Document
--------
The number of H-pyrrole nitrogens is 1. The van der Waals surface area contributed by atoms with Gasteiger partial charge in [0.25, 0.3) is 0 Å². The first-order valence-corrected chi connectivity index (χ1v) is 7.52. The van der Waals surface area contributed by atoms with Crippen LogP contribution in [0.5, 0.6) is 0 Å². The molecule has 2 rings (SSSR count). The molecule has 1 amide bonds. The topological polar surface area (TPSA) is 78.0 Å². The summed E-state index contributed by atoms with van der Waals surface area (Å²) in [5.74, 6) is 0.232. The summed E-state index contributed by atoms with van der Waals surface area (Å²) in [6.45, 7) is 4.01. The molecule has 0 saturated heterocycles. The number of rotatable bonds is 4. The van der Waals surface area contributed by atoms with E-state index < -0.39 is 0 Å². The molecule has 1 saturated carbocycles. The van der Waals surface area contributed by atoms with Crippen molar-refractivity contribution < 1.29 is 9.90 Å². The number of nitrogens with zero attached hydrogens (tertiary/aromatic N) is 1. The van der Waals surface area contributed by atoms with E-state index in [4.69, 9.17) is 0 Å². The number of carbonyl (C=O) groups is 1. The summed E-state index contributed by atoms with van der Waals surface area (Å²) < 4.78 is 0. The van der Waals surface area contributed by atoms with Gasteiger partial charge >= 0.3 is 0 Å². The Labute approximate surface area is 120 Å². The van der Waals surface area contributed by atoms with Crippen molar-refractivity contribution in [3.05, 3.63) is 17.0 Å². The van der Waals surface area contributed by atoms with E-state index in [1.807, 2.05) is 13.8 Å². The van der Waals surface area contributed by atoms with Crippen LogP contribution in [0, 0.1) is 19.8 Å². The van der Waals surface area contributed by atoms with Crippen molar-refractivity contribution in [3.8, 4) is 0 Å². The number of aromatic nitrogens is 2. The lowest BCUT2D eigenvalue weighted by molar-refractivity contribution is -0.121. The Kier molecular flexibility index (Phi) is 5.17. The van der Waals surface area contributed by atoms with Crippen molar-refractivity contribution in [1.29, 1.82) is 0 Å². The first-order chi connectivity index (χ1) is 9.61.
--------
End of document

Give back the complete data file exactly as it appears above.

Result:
The number of H-pyrrole nitrogens is 1. The van der Waals surface area contributed by atoms with Gasteiger partial charge in [0.25, 0.3) is 0 Å². The first-order valence-corrected chi connectivity index (χ1v) is 7.52. The van der Waals surface area contributed by atoms with Crippen LogP contribution in [0.5, 0.6) is 0 Å². The molecule has 2 rings (SSSR count). The molecule has 1 amide bonds. The topological polar surface area (TPSA) is 78.0 Å². The summed E-state index contributed by atoms with van der Waals surface area (Å²) in [5.74, 6) is 0.232. The summed E-state index contributed by atoms with van der Waals surface area (Å²) in [6.45, 7) is 4.01. The molecule has 0 saturated heterocycles. The number of rotatable bonds is 4. The van der Waals surface area contributed by atoms with E-state index < -0.39 is 0 Å². The molecule has 1 saturated carbocycles. The van der Waals surface area contributed by atoms with Crippen molar-refractivity contribution < 1.29 is 9.90 Å². The number of nitrogens with zero attached hydrogens (tertiary/aromatic N) is 1. The van der Waals surface area contributed by atoms with E-state index in [4.69, 9.17) is 0 Å². The number of carbonyl (C=O) groups is 1. The summed E-state index contributed by atoms with van der Waals surface area (Å²) < 4.78 is 0. The van der Waals surface area contributed by atoms with Gasteiger partial charge >= 0.3 is 0 Å². The Labute approximate surface area is 120 Å². The van der Waals surface area contributed by atoms with Crippen molar-refractivity contribution in [3.05, 3.63) is 17.0 Å². The van der Waals surface area contributed by atoms with E-state index in [1.807, 2.05) is 13.8 Å². The van der Waals surface area contributed by atoms with Crippen LogP contribution in [0, 0.1) is 19.8 Å². The van der Waals surface area contributed by atoms with Crippen molar-refractivity contribution in [3.8, 4) is 0 Å². The number of aromatic nitrogens is 2. The lowest BCUT2D eigenvalue weighted by molar-refractivity contribution is -0.121. The Kier molecular flexibility index (Phi) is 5.17. The van der Waals surface area contributed by atoms with Crippen molar-refractivity contribution in [1.29, 1.82) is 0 Å². The first-order chi connectivity index (χ1) is 9.61.